Science fiction novel brought to life in Ford’s ‘Ender’s Game’

Asa Butterfield shines alongside Harrison Ford, in “Ender’s Game” in his portrayal of child prodigy and savior, Ender Wiggin.  (Photo provided by insidemovies.ew.com)
Asa Butterfield shines alongside Harrison Ford, in “Ender’s Game” in his portrayal of child prodigy and savior, Ender Wiggin. (Photo provided by insidemovies.ew.com)

For a movie that seems to be geared toward young adults, “Ender’s Game” deals with several complex issues, including genocide, violence and war.

Based on the novels by Orson Scott Card, this science fiction film is set in the future after Earth was invaded by an alien species. The humans won because of one brave man’s actions that destroyed the mother ship of the aliens. Now, to prevent future attacks, the military started recruiting children for their superior ability to take in                     new information.

The film follows Ender Wiggin, (Asa Butterfield, “Hugo”) a brilliant child prodigy with a hand for strategy and tactics. He quickly ascends the ranks to the top of his class and is made a commander. He is promoted by Colonel Graff (Harrison Ford, “42”) who sees greatness in him. There is a lot of moral ambiguity to Graff and what he does in the film, making him an interesting and complex character. It’s nice seeing Ford back in space and he’s in top form here, playing all aspects of the character really well.

Other mentors for Ender are his sister, Valentine (Abigial Breslin, “The Call”), Major Gwen Anderson (Viola Davis, “Prisoners”), Mazer Rackham (Ben Kingsley, “Iron Man 3”) and Petra (Hailee Stienfeld, “True Grit”). Each of these characters has a hand in shaping who Ender is and how he deals with the challenges put upon him.

While at what they call battle school, the children are separated into teams where they play a game similar to paintball or laser tag. The game is interesting, as it is done in zero gravity and is visually stunning and interesting to watch. It’s also an interesting way to get into Ender’s strategic mind and give the audience a glimpse into how he thinks.

The main cast is incredible, each bringing something different to the film. Butterfield’s perfomance is impressive for someone so young. Having to portray this genius character, spouting all the technical futuristic lingo and also giving it emotional resonance could not have been easy. Butterfield nails it and shows his potential as an actor.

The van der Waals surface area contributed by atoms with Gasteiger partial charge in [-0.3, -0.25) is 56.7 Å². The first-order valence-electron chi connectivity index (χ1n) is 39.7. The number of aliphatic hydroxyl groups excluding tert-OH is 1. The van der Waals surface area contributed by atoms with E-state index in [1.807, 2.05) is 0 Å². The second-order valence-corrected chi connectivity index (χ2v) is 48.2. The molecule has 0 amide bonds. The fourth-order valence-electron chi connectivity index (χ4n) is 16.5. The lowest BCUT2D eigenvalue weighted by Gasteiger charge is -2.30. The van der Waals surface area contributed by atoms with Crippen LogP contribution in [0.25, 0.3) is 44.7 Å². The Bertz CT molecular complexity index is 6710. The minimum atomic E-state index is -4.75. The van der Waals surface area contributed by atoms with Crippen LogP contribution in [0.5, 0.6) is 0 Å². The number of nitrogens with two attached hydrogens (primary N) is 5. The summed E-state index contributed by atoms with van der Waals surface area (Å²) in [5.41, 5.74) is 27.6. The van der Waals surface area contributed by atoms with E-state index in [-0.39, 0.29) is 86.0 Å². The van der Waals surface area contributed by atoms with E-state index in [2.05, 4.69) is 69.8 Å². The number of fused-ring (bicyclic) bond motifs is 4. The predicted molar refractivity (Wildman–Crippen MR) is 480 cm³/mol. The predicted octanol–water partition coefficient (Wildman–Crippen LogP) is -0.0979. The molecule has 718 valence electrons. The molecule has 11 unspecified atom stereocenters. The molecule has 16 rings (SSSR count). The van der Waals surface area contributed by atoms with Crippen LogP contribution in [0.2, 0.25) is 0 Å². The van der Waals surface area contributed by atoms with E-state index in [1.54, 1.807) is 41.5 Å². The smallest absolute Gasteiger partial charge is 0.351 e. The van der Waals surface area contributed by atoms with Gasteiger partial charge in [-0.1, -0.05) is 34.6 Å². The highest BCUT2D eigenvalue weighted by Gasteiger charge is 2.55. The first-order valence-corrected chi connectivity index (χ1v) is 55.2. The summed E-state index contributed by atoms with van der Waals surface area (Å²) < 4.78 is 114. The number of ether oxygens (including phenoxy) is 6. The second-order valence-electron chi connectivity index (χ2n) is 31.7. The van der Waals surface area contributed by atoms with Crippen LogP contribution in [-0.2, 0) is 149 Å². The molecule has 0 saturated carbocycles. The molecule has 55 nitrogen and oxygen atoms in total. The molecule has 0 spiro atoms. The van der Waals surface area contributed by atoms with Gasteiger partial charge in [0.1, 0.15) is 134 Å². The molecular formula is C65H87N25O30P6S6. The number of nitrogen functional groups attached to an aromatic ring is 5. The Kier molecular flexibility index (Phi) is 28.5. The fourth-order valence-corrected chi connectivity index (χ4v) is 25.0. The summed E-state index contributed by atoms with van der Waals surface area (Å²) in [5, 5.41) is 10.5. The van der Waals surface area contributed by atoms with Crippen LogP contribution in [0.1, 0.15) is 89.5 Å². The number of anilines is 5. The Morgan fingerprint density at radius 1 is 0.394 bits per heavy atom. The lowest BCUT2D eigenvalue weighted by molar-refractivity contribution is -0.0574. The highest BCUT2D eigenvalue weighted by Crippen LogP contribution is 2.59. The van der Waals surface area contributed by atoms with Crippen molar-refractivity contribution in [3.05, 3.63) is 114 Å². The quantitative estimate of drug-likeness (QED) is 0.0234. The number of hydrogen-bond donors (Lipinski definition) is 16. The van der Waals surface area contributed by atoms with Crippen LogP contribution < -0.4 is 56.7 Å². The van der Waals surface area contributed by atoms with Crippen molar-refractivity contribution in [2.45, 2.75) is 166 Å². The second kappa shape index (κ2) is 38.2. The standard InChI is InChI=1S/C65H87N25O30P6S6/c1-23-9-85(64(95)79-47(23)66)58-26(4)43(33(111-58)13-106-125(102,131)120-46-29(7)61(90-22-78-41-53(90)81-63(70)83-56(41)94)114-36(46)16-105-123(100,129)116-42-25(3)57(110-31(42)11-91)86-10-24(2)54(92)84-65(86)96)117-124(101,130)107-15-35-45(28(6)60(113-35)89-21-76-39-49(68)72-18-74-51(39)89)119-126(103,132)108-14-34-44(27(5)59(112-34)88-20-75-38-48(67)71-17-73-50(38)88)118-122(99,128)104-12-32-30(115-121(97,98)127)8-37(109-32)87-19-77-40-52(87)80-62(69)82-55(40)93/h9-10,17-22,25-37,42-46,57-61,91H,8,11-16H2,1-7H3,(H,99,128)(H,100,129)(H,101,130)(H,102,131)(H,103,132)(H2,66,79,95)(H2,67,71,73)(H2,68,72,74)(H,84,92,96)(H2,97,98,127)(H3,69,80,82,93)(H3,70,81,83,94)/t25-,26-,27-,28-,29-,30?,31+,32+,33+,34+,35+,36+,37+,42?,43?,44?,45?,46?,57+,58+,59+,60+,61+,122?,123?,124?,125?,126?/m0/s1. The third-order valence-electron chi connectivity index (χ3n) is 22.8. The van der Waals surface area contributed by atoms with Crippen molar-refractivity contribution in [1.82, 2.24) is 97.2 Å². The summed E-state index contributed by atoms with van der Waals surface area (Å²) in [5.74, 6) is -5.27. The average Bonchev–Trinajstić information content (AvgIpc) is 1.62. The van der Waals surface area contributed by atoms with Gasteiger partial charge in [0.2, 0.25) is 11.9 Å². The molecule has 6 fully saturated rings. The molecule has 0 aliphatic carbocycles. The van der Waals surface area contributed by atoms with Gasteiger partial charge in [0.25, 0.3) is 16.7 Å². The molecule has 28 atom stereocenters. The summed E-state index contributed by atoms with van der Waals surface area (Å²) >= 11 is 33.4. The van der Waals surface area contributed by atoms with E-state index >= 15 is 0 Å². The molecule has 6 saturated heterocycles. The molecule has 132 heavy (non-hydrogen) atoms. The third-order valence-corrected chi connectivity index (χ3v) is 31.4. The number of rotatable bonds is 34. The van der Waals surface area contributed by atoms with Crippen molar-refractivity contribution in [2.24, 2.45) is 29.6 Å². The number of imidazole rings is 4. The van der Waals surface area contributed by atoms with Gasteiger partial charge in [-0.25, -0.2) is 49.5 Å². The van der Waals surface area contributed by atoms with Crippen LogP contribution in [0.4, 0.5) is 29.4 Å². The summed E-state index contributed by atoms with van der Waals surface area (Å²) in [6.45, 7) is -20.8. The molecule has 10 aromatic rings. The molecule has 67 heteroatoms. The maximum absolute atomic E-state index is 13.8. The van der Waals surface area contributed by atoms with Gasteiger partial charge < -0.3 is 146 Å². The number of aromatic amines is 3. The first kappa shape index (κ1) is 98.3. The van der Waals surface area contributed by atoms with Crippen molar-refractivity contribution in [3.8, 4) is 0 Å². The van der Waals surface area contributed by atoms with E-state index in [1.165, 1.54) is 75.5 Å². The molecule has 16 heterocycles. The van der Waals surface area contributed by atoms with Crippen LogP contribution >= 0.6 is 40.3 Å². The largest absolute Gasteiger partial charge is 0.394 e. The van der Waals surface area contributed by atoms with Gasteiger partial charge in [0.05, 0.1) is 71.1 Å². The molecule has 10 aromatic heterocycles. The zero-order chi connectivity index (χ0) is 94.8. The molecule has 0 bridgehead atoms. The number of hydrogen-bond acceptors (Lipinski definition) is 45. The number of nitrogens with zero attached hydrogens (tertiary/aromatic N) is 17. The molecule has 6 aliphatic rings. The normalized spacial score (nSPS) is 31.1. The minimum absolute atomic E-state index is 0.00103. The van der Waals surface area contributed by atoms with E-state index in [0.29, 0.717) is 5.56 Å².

The rest of the cast is rounded out with a lot of child actors and some of them do a fine job. Others leave a bit to be desired, and that can pull someone out of the movie a bit. It’s difficult with such a young cast to get everyone up to par. There’s also the problem that many of the bullies in the movie are cliché and the acting comes off as mediocre, as its been done before.

“Ender’s Game” is an interesting science fiction film with thought-provoking concepts. The acting is well done, and it’s well-directed by Gavin Hood (“X-men Origins: Wolverine”). He brings this world to life and in such a broad scope.

The beginning does feel a little rushed in trying to get Ender to battle school. There are things that are glossed over that would have explained or enhanced some plot points.

There is also an amazing twist near the end of the film that is shocking. It’s just so well done and most will not see it coming. It’s an amazing moment and gives Ford and Butterfield their best moments in the film.

There is some controversy over the film involving author Card’s comments against homosexuality, which may impact people’s decision whether or not to see the film.  It’s a shame that such a terrific science fiction film has been clouded by this controversy. On its own merits, this is a strong film with first-rate acting and an                        interesting premise.

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